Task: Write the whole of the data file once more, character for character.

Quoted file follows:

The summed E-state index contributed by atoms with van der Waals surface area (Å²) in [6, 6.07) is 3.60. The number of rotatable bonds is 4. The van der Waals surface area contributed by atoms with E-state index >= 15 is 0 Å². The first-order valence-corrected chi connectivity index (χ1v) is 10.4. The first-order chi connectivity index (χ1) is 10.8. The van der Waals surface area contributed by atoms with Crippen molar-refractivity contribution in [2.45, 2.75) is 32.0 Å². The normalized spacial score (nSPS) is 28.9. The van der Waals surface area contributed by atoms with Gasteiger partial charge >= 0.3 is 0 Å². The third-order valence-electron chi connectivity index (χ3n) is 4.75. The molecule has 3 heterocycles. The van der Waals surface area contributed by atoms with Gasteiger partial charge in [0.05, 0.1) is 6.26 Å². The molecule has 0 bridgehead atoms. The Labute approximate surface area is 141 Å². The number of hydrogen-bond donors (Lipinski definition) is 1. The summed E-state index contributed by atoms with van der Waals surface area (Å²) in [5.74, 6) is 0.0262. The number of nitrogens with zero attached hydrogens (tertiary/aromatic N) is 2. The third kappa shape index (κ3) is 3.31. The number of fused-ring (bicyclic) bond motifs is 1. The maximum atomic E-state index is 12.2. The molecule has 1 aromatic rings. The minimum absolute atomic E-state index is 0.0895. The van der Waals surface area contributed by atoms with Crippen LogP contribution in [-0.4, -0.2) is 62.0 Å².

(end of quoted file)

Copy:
The summed E-state index contributed by atoms with van der Waals surface area (Å²) in [6, 6.07) is 3.60. The number of rotatable bonds is 4. The van der Waals surface area contributed by atoms with E-state index >= 15 is 0 Å². The first-order valence-corrected chi connectivity index (χ1v) is 10.4. The first-order chi connectivity index (χ1) is 10.8. The van der Waals surface area contributed by atoms with Crippen molar-refractivity contribution in [2.45, 2.75) is 32.0 Å². The normalized spacial score (nSPS) is 28.9. The van der Waals surface area contributed by atoms with Gasteiger partial charge >= 0.3 is 0 Å². The third-order valence-electron chi connectivity index (χ3n) is 4.75. The molecule has 3 heterocycles. The van der Waals surface area contributed by atoms with Gasteiger partial charge in [0.05, 0.1) is 6.26 Å². The molecule has 0 bridgehead atoms. The Labute approximate surface area is 141 Å². The number of hydrogen-bond donors (Lipinski definition) is 1. The summed E-state index contributed by atoms with van der Waals surface area (Å²) in [5.74, 6) is 0.0262. The number of nitrogens with zero attached hydrogens (tertiary/aromatic N) is 2. The third kappa shape index (κ3) is 3.31. The number of fused-ring (bicyclic) bond motifs is 1. The maximum atomic E-state index is 12.2. The molecule has 1 aromatic rings. The minimum absolute atomic E-state index is 0.0895. The van der Waals surface area contributed by atoms with Crippen LogP contribution in [-0.4, -0.2) is 62.0 Å².